TRUCKEE, Calif. — Many of us live in subdivisions with homeowners associations and subdivision Covenants and sometimes compulsory Design Guidelines. For the most part, HOA’s run smoothly but at times an owner and the Association become at odds. Teroso Del Valle Association v. Griffin is such a case — and a good example of how an Association must follow its own rules and balance the interests of its members.Solar PanelsMartin and Carolyn Griffin wanted to install a solar energy system at their fancy L.A. home in Tesoro del Valle. The subdivision CCandamp;R’s required the prior approval of the Architectural Control Committee for any construction and spelled out a complete application submittal process.The Griffins submittal did not meet the ACC requirements and was not much more than a conceptual presentation. After some back and forth, the ACC did not approve the solar application but provided comments, asked for additional information and suggested a different location for the solar panels — as the proposed area of installation had a direct line of sight for others in the subdivision. The ACC expected the Griffins to submit a revised application.LawsuitInstead they blatantly installed their solar panels. Such arrogance always amazes me. If you don’t like rules, don’t live in a subdivision. The HOA filed a lawsuit challenging the installation and the Griffins countersued claiming the California Solar Rights Act gave them the right to install the solar panels.California Solar Rights ActCivil Code Section 714 encourages solar and prohibits homeowners associations from imposing restrictions that actively prohibit the installation of a solar energy system; however, the Code does not apply to “reasonable restrictions.” Reasonable restrictions on a solar energy system are those restrictions “that do not significantly increase the cost of the system or significantly decrease its efficiency or specified performance, or that allow for an alternative system of comparable costs, efficiency, and energy conservation benefits.”The question was whether the Association’s recommended alternative location for the solar system was a “reasonable restriction” as required by Section 714. Presumption of ValidityMost Associations in California are subject to the Davis-Stirling Act (in the Civil Code) which gives HOA’s the right to impose reasonable CCandamp;R’s. Associations are deemed to have “broad discretion to grant or withhold consent to construction.”The California Supreme Court has written, “Generally, recorded use of restrictions are accorded a presumption of validity and are enforced unless they are wholly arbitrary, violate a fundamental public policy or impose a burden on the use of affected land that far outweighs any benefit.”RulingThe Court in Tesoro del Valle upheld the HOA’s restrictions on solar panels — finding them to mirror Section 714. The Court additionally ruled the aesthetics of solar systems may be considered by the Association. That’s new.The Court went further concluding the Association met its own ACC requirements even though the Association’s denial letter to the Griffins was late because it had been misaddressed. Finally, the Court ruled the Griffins had not submitted a complete and sufficient application for their solar system. That’ll do it every time. I agree with this decision. Jim Porter is an attorney with Porter Simon licensed in California and Nevada, with offices in Truckee and Tahoe City, California, and Reno, Nevada. He was the Governor's appointee to the California Fair Political Practices Commission and McPherson Commission, both involving election law and the Political Reform Act. Jim’s practice areas include: real estate, development, construction, business, HOA’s, contracts, foreclosures, mediation and other transactional matters. He may be reached at firstname.lastname@example.org or at the firm’s website www.portersimon.com.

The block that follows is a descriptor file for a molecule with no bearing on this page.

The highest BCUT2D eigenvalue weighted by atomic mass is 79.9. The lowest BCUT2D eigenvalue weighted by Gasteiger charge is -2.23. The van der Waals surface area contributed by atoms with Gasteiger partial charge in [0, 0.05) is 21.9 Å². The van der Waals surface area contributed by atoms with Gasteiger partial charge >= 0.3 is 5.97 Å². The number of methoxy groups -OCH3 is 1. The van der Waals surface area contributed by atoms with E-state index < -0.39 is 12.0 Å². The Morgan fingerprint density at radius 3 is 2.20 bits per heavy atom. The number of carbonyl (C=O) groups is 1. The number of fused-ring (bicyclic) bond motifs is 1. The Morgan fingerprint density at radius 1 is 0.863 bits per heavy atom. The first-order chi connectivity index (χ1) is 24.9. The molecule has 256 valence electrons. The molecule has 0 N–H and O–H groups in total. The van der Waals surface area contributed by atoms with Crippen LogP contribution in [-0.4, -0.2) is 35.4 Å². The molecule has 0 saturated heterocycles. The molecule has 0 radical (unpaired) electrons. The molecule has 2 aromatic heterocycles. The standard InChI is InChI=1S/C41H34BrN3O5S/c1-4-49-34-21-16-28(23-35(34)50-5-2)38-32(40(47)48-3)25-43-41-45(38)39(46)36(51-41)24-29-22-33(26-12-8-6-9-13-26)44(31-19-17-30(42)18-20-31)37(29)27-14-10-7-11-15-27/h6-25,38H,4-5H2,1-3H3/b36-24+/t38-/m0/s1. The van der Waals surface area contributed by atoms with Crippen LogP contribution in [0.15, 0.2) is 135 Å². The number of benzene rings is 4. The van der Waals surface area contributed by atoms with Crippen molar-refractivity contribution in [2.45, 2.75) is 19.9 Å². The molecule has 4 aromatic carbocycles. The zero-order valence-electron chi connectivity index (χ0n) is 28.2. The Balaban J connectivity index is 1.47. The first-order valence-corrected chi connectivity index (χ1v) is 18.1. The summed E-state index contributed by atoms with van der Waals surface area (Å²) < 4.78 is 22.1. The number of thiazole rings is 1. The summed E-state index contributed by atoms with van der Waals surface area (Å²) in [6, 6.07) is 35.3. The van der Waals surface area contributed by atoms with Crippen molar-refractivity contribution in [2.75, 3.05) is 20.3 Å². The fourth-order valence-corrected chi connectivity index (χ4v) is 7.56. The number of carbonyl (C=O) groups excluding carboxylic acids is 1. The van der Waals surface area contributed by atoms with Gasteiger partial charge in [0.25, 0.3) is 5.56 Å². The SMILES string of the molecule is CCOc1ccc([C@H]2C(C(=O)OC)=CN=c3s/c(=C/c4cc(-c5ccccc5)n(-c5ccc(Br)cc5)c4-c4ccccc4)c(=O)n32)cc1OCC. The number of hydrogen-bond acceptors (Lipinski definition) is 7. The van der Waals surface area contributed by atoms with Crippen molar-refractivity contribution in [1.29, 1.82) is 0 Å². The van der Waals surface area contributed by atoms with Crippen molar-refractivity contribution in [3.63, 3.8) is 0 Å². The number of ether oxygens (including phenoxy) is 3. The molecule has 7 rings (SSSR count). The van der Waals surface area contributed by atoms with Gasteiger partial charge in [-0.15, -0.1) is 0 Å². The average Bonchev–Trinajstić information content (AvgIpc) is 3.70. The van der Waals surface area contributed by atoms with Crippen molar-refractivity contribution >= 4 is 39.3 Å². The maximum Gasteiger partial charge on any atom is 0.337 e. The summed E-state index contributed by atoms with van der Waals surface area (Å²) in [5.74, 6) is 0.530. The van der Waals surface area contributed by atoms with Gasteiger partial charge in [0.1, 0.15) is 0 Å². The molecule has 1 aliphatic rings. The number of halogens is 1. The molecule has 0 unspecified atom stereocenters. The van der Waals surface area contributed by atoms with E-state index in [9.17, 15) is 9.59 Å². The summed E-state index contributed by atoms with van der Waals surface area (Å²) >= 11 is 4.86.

September 7, 2012 | Back to: News
Jim Porter: May an HOA deny solar installation?
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